What we can expect about legal education and the Class of 2019

Much has been written about the "bottoming out" of the law school applicant pool, as schools have experienced a small uptick in applicants over last year. It's true. But I'll offer a few visualizations of where things stand this year for the incoming Class of 2019 and where it stands in relation to recent history.

Jerry Organ over at the Legal Whiteboard recently offered some helpful thoughts about what we might expect. For one, the quality of this year's applicant pool is up somewhat. The visualization below shows the year-over-year change in applicants in each LSAT band, with the raw total of applicants beside each figure. (This is probably slightly more than 90% of the applicants for this cycle.)

Good news right? Applicant quality is up. But as I noted earlier this year, a problem is that the nationwide applicant quality for the Class of 2018 was down. Here's what that data, year-over-year, looks like.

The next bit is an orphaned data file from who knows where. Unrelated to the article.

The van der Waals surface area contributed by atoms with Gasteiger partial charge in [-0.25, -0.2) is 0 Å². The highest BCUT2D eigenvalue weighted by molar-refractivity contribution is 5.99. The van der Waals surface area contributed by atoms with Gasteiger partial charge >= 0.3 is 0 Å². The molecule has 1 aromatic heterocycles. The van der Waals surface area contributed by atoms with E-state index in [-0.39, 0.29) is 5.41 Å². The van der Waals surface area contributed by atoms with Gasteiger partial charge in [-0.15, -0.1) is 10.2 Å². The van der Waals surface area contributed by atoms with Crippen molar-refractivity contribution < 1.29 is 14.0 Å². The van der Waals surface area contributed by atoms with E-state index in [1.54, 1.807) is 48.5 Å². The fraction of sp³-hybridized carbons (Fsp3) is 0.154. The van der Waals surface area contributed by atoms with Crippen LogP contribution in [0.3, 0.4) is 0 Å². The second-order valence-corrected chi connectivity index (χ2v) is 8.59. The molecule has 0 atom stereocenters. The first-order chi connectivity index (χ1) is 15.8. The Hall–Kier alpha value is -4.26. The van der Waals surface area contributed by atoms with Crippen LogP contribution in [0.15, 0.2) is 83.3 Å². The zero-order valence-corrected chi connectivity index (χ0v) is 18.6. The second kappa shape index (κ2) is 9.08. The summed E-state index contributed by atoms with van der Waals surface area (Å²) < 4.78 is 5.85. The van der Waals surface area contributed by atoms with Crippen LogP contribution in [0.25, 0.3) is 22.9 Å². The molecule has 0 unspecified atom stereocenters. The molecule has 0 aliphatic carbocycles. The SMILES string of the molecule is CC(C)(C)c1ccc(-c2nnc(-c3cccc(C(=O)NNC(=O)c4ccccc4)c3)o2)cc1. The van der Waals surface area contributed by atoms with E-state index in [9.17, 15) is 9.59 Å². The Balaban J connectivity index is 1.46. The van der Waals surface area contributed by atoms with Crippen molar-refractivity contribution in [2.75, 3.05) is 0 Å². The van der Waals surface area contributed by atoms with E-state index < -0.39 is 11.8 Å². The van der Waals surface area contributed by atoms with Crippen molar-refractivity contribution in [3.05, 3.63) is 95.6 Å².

This year's gains in the quality of the applicant pool, then, roughly offset the declines in the quality of the applicant pool last year. So the Class of 2019 will look more like the Class of 2017.

But it's also worth noting that despite a small projected uptick in applicants, the total incoming class will also look like the Class of 2017--and be demonstrably smaller than recent classes before that. Here's the high-level overview (sorry for the non-zero Y-axis, but it demonstrates the relative change in various groups).

Good news for law schools? LSAT test-takers are up in quantity and quality, as are applicants (and probably matriculants). The bad news? It's not nearly what it was several years ago. The projected JD matriculant Class of 2019 shows this, too.

Law schools can breathe easy, in that applicants and matriculants will have been relatively steady for a few years now. But absent a projected surge in applicants--and not by a couple of percentage points, but by something like 20-30%--this is the new normal for law schools (although, I feel as though the word "new normal" has been tossed about for quite some time). While it may be a fool's errand to project or guarantee too much, law schools may hope for a total matriculant pool of something around 40,000 or so--but it will be far from not only the recent peak, but also the previous historical average of around 49,000. For the fourth straight year, the incoming class size will be smaller than 40,000.